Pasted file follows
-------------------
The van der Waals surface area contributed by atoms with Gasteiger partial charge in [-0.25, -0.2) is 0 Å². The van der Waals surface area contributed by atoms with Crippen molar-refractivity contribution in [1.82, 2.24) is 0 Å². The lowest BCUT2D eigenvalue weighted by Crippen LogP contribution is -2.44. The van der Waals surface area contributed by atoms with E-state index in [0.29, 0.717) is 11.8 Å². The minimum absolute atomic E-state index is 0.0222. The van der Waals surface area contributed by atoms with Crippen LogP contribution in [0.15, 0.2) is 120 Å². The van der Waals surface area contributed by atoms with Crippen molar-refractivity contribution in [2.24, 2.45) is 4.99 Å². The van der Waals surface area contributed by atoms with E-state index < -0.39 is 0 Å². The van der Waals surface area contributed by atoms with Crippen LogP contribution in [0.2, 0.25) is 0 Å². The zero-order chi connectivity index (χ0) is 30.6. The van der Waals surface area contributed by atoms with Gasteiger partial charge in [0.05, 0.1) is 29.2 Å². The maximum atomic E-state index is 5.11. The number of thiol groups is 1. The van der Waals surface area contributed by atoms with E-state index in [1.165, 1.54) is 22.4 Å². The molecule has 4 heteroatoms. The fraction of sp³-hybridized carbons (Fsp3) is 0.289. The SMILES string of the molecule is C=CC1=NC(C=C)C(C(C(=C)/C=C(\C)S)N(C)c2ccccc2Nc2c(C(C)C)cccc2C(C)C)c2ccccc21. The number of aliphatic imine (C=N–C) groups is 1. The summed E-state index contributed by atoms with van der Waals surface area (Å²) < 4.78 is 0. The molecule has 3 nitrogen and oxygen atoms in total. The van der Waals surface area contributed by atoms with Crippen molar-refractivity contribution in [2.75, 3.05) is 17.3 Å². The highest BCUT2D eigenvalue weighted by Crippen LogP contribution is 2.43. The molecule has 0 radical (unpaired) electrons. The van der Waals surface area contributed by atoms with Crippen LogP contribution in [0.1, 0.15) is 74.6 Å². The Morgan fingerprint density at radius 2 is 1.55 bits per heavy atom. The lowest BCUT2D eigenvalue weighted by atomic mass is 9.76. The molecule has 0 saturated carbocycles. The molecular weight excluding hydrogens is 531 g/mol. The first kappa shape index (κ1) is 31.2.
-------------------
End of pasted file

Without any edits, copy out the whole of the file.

The van der Waals surface area contributed by atoms with Gasteiger partial charge in [-0.25, -0.2) is 0 Å². The van der Waals surface area contributed by atoms with Crippen molar-refractivity contribution in [1.82, 2.24) is 0 Å². The lowest BCUT2D eigenvalue weighted by Crippen LogP contribution is -2.44. The van der Waals surface area contributed by atoms with E-state index in [0.29, 0.717) is 11.8 Å². The minimum absolute atomic E-state index is 0.0222. The van der Waals surface area contributed by atoms with Crippen LogP contribution in [0.15, 0.2) is 120 Å². The van der Waals surface area contributed by atoms with Crippen molar-refractivity contribution in [2.24, 2.45) is 4.99 Å². The van der Waals surface area contributed by atoms with E-state index < -0.39 is 0 Å². The van der Waals surface area contributed by atoms with Crippen LogP contribution in [0.2, 0.25) is 0 Å². The zero-order chi connectivity index (χ0) is 30.6. The van der Waals surface area contributed by atoms with Gasteiger partial charge in [0.05, 0.1) is 29.2 Å². The maximum atomic E-state index is 5.11. The number of thiol groups is 1. The van der Waals surface area contributed by atoms with E-state index in [1.165, 1.54) is 22.4 Å². The molecule has 4 heteroatoms. The fraction of sp³-hybridized carbons (Fsp3) is 0.289. The SMILES string of the molecule is C=CC1=NC(C=C)C(C(C(=C)/C=C(\C)S)N(C)c2ccccc2Nc2c(C(C)C)cccc2C(C)C)c2ccccc21. The number of aliphatic imine (C=N–C) groups is 1. The summed E-state index contributed by atoms with van der Waals surface area (Å²) < 4.78 is 0. The molecule has 3 nitrogen and oxygen atoms in total. The van der Waals surface area contributed by atoms with Crippen molar-refractivity contribution in [2.75, 3.05) is 17.3 Å². The highest BCUT2D eigenvalue weighted by Crippen LogP contribution is 2.43. The molecule has 0 radical (unpaired) electrons. The van der Waals surface area contributed by atoms with Crippen LogP contribution in [0.1, 0.15) is 74.6 Å². The Morgan fingerprint density at radius 2 is 1.55 bits per heavy atom. The lowest BCUT2D eigenvalue weighted by atomic mass is 9.76. The molecule has 0 saturated carbocycles. The molecular weight excluding hydrogens is 531 g/mol. The first kappa shape index (κ1) is 31.2.